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INCREASING EVIDENCE THAT GASTRIC BYPASS BENEFITS THE LESS OBESE DIABETIC PATIENTS

Recent research study shows additional evidence that gastric bypass shows significant benefit in diabetics, even those who are less obese than the current recommendations required for bariatric surgery. The study recently reported in Diabetes Care reports the results of gastric bypass in diabetics with a body mass index between 30 and 34.9.

Bariatric surgery is currently only recommended for patients with a BMI of greater than 40 or a BMI between 35 and 40, with comorbid illnesses such as diabetes among others. This study adds to the growing body of evidence that suggests lighter patients who are diabetics also show enough benefit from the gastric bypass with their diabetes control, that they should also be offered the procedure along with the heavier patients that are now receiving the operation.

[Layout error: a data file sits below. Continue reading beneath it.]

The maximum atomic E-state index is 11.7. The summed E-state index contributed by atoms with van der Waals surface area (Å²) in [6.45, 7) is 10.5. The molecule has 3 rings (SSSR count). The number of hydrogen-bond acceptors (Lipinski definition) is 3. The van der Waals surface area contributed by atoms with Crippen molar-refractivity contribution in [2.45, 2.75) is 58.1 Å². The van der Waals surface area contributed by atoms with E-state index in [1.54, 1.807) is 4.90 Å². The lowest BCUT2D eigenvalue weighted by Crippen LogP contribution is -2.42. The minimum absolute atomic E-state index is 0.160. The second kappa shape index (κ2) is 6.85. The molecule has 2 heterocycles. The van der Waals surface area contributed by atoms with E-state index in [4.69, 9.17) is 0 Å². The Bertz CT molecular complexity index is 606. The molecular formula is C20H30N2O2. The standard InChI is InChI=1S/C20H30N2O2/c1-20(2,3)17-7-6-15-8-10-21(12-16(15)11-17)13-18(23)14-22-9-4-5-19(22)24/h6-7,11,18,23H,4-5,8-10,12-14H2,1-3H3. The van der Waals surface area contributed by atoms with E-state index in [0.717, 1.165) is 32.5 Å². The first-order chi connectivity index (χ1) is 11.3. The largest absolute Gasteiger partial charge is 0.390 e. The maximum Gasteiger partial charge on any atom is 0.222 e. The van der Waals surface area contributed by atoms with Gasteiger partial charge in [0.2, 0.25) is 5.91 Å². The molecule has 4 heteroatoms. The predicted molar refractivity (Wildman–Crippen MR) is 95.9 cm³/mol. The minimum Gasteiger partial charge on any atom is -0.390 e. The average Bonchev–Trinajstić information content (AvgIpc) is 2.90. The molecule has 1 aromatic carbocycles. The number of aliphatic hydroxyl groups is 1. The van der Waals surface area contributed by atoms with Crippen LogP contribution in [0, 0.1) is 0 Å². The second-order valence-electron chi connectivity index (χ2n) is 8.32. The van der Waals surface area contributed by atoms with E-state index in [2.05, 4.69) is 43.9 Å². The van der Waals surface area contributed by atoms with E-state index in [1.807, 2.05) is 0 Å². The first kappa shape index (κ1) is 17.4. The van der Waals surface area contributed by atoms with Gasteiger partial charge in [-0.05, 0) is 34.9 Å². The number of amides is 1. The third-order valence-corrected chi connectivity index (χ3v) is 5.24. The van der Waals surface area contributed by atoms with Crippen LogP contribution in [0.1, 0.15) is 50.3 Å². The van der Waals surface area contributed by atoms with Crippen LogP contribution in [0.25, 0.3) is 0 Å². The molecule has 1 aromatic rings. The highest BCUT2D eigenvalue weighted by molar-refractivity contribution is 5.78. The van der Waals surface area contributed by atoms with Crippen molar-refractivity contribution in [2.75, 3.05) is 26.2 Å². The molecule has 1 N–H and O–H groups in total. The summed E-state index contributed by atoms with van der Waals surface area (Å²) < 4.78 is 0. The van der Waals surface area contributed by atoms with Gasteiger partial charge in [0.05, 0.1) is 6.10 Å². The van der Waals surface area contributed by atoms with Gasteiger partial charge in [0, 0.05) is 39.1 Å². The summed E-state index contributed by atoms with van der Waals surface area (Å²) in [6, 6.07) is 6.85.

"Within 26 weeks after surgery, 88% of the patients were able to discontinue their diabetes medication and maintain a HbA1c level of less than 6.5% without resuming diabetes medications," as summarized in The American College of Surgeons, Surgery News, July 2012. An addition 11% showed improvement in their medication regimens. This proves significant advantage to the diabetic patient with regards to their overall diabetic management.

A number of theories exist about why gastric bypass affects diabetics so profoundly. Weight loss alone does improve the amount of medication that diabetics will take in general. This study however showed the benefits were not directly related to weight loss alone. Other possible causes include; the hormonal changes of the gastrointestinal system from the bypass, resulting in a change in the way the body metabolizes glucose and stimulates insulin in the pancreas.

While not currently recommended for patients with lower BMI, this new evidence adds to the growing literature that supports the benefits of gastric bypass surgery in patients with a BMI between 30 and 35. Patients who wish to undergo these procedures at the lower weights are required to be in a clinical trial, such as the one recently reported. It is hoped that in the near future this procedure will be available to all patients with mild obesity and diabetes, given its significant improvement in their diabetes management.